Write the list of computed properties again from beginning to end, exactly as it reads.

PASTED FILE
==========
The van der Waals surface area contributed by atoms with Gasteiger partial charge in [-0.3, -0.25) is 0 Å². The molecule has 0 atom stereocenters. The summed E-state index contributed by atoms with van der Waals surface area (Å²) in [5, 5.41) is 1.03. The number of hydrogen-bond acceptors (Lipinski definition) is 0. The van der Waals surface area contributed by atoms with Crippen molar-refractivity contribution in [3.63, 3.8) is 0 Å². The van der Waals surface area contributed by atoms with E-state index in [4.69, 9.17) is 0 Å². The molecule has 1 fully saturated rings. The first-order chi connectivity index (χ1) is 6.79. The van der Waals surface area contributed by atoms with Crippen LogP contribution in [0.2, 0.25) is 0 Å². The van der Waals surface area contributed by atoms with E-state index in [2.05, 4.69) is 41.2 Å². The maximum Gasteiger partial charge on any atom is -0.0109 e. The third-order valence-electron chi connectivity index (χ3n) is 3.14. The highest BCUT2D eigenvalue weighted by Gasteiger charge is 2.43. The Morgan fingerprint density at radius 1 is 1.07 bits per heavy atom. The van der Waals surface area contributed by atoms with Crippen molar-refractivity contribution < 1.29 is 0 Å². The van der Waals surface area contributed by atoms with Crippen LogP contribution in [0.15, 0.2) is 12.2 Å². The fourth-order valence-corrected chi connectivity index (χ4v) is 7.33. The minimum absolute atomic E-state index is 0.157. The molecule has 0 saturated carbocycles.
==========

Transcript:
The van der Waals surface area contributed by atoms with Gasteiger partial charge in [-0.3, -0.25) is 0 Å². The molecule has 0 atom stereocenters. The summed E-state index contributed by atoms with van der Waals surface area (Å²) in [5, 5.41) is 1.03. The number of hydrogen-bond acceptors (Lipinski definition) is 0. The van der Waals surface area contributed by atoms with Crippen molar-refractivity contribution in [3.63, 3.8) is 0 Å². The van der Waals surface area contributed by atoms with E-state index in [4.69, 9.17) is 0 Å². The molecule has 1 fully saturated rings. The first-order chi connectivity index (χ1) is 6.79. The van der Waals surface area contributed by atoms with Crippen LogP contribution in [0.2, 0.25) is 0 Å². The van der Waals surface area contributed by atoms with E-state index in [2.05, 4.69) is 41.2 Å². The maximum Gasteiger partial charge on any atom is -0.0109 e. The third-order valence-electron chi connectivity index (χ3n) is 3.14. The highest BCUT2D eigenvalue weighted by Gasteiger charge is 2.43. The Morgan fingerprint density at radius 1 is 1.07 bits per heavy atom. The van der Waals surface area contributed by atoms with Crippen molar-refractivity contribution < 1.29 is 0 Å². The van der Waals surface area contributed by atoms with Crippen LogP contribution in [0.15, 0.2) is 12.2 Å². The fourth-order valence-corrected chi connectivity index (χ4v) is 7.33. The minimum absolute atomic E-state index is 0.157. The molecule has 0 saturated carbocycles.